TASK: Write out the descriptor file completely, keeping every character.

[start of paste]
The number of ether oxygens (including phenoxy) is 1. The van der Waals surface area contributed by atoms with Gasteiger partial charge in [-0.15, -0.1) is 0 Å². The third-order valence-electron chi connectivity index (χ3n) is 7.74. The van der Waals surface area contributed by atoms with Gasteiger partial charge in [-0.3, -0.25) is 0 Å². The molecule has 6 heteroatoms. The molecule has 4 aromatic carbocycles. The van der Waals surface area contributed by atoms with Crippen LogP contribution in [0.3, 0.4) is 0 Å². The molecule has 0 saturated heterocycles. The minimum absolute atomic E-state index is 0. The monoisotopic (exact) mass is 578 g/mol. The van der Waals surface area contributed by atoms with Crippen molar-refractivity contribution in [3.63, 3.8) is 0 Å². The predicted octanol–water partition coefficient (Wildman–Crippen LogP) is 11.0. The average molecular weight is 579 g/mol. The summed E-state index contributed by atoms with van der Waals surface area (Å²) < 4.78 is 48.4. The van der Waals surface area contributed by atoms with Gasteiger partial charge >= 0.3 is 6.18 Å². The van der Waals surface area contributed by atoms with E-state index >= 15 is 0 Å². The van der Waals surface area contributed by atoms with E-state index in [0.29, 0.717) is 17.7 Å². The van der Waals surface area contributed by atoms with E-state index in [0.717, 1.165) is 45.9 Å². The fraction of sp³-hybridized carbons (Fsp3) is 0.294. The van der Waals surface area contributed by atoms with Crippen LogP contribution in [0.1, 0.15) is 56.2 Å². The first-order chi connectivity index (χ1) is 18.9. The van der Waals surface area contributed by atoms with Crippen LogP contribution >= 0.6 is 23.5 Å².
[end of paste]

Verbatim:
The number of ether oxygens (including phenoxy) is 1. The van der Waals surface area contributed by atoms with Gasteiger partial charge in [-0.15, -0.1) is 0 Å². The third-order valence-electron chi connectivity index (χ3n) is 7.74. The van der Waals surface area contributed by atoms with Gasteiger partial charge in [-0.3, -0.25) is 0 Å². The molecule has 6 heteroatoms. The molecule has 4 aromatic carbocycles. The van der Waals surface area contributed by atoms with Crippen LogP contribution in [0.3, 0.4) is 0 Å². The molecule has 0 saturated heterocycles. The minimum absolute atomic E-state index is 0. The monoisotopic (exact) mass is 578 g/mol. The van der Waals surface area contributed by atoms with Crippen molar-refractivity contribution in [3.63, 3.8) is 0 Å². The predicted octanol–water partition coefficient (Wildman–Crippen LogP) is 11.0. The average molecular weight is 579 g/mol. The summed E-state index contributed by atoms with van der Waals surface area (Å²) < 4.78 is 48.4. The van der Waals surface area contributed by atoms with Gasteiger partial charge >= 0.3 is 6.18 Å². The van der Waals surface area contributed by atoms with E-state index >= 15 is 0 Å². The van der Waals surface area contributed by atoms with E-state index in [0.29, 0.717) is 17.7 Å². The van der Waals surface area contributed by atoms with E-state index in [0.717, 1.165) is 45.9 Å². The fraction of sp³-hybridized carbons (Fsp3) is 0.294. The van der Waals surface area contributed by atoms with Crippen LogP contribution in [0.1, 0.15) is 56.2 Å². The first-order chi connectivity index (χ1) is 18.9. The van der Waals surface area contributed by atoms with Crippen LogP contribution >= 0.6 is 23.5 Å².